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Monetary Policy during Transition: Progress and Pitfalls in Central and Eastern Europe, 1990-6

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  • Begg, David

Abstract

Monetary policy rarely accomplished stabilization if sound fiscal policy had not already been established. Distinctions between different nominal anchors can be exaggerated. Any credit crunch owed more to micro distortions than to tight money. Initial stabilization did not always precede the resumption of growth, but there is little evidence that more gradual transition would have made disinflation easier. Thereafter, countries usually experienced large capital inflows whatever the ostensible exchange-rate regime. Fiscal tightening and more exchange-rate flexibility offer a sounder eventual response. Poor incentives and corporate governance in banks should have been anticipated: subsequent improvements were slow and costly. Large investments in writing off bad debt and providing adequate resources for supervision made monetary transmission more reliable, and hardened budget constraints through which the price mechanism could improve efficiency. Copyright 1997 by Oxford University Press.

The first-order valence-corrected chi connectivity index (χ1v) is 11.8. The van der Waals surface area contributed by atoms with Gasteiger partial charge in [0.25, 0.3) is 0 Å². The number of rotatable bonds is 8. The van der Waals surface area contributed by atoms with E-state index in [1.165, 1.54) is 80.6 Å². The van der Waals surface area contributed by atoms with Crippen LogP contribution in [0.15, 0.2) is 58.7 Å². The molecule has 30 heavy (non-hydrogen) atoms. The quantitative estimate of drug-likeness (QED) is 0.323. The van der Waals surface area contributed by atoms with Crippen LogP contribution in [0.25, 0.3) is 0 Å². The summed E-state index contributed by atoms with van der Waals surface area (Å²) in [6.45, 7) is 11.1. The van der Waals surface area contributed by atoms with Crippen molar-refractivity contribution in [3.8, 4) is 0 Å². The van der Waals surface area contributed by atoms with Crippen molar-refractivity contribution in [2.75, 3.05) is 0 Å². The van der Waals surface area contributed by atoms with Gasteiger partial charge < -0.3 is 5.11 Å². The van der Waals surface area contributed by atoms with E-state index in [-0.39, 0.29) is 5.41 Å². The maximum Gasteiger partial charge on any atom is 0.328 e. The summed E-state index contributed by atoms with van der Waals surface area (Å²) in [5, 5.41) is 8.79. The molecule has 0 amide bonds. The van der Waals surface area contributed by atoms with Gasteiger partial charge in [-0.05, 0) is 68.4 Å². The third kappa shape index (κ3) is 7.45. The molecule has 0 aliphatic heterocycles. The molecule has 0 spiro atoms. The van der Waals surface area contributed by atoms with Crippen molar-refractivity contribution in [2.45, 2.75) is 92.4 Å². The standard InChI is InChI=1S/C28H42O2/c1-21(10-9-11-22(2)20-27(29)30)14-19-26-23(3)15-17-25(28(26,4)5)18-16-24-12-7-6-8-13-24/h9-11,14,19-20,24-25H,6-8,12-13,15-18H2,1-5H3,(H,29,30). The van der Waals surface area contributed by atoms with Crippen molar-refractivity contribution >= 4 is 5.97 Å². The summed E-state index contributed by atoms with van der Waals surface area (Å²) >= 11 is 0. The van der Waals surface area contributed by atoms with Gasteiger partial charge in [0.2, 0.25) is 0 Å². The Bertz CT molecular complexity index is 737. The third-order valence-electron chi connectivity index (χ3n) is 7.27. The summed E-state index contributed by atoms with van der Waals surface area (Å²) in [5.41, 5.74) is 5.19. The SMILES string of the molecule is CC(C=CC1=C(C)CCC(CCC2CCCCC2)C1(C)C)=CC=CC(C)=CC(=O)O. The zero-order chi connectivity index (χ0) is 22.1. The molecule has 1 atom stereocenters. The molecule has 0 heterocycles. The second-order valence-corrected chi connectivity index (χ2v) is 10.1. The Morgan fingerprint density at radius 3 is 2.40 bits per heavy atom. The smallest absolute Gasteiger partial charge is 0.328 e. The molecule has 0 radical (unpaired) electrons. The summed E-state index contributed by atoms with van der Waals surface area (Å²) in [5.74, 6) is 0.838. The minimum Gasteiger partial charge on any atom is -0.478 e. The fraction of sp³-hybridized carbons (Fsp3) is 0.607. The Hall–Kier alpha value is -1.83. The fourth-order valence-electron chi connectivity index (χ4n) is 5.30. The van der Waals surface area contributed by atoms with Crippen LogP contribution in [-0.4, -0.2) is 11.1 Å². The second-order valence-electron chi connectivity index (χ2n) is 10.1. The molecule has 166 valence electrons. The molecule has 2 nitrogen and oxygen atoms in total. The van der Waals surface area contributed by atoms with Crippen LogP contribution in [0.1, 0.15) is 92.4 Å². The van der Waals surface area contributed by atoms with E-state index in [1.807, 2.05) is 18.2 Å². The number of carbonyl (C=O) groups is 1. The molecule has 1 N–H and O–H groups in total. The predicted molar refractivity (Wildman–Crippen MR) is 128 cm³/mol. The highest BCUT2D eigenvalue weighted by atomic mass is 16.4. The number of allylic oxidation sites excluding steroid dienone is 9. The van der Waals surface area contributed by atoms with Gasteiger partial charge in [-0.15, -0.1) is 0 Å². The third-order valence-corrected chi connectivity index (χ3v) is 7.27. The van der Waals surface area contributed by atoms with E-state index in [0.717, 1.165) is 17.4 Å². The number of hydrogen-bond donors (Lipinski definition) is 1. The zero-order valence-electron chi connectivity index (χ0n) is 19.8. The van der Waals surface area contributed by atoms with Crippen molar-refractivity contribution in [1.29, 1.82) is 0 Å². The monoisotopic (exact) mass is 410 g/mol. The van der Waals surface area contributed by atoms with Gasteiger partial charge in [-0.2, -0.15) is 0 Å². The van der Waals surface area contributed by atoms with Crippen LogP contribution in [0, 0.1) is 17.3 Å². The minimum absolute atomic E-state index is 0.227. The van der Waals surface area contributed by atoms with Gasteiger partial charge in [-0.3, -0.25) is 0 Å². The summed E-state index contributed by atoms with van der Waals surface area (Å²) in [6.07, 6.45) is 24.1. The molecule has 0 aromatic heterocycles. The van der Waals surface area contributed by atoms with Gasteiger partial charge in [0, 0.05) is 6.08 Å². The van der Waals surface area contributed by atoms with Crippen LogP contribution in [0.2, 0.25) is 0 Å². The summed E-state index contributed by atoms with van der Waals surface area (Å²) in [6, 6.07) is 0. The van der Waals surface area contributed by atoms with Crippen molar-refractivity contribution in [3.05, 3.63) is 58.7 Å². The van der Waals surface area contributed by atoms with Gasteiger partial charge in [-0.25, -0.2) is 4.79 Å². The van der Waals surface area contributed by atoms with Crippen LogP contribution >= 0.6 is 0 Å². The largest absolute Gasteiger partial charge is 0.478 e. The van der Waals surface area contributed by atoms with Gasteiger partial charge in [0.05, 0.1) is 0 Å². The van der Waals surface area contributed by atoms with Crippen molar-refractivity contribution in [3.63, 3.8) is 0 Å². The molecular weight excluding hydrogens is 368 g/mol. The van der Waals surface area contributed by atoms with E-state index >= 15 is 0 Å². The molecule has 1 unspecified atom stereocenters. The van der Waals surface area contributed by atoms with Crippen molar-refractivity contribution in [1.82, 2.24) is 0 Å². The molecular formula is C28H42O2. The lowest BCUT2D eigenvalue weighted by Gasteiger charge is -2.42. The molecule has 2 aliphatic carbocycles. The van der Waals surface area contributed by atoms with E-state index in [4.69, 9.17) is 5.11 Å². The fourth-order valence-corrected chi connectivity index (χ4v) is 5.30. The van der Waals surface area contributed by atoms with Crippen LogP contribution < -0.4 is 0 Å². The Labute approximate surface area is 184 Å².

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Bibliographic Info

Article provided by Oxford University Press in its journal Oxford Review of Economic Policy.

Volume (Year): 13 (1997)
Issue (Month): 2 (Summer)
Pages: 33-46

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Handle: RePEc:oup:oxford:v:13:y:1997:i:2:p:33-46

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Cited by:
  1. Horvath, Julius & Jonas, Jiri, 1998. "Exchange rate regimes in the transition economies: Case study of the Czech Republic: 1990-1997," ZEI Working Papers B 11-1998, ZEI - Center for European Integration Studies, University of Bonn.
  2. Michel Aglietta & Camille Baulant & Virginie Coudert, 1998. "Compétitivité et régime de change en Europe Centrale," Working Papers 1998-10, CEPII research center.
  3. Dumitriu, Ramona & Stefanescu, Razvan, 2013. "Provocările politicii monetare
    [Monetary policy challenges]
    ," MPRA Paper 50261, University Library of Munich, Germany, revised 28 Sep 2013.
  4. Ali M. Kutan & Josef C. Brada, 2000. "The evolution of monetary policy in transition economies," Review, Federal Reserve Bank of St. Louis, issue Mar, pages 31-40.
  5. Barlow, David, 2010. "How did structural reform influence inflation in transition economies?," Economic Systems, Elsevier, vol. 34(2), pages 198-210, June.

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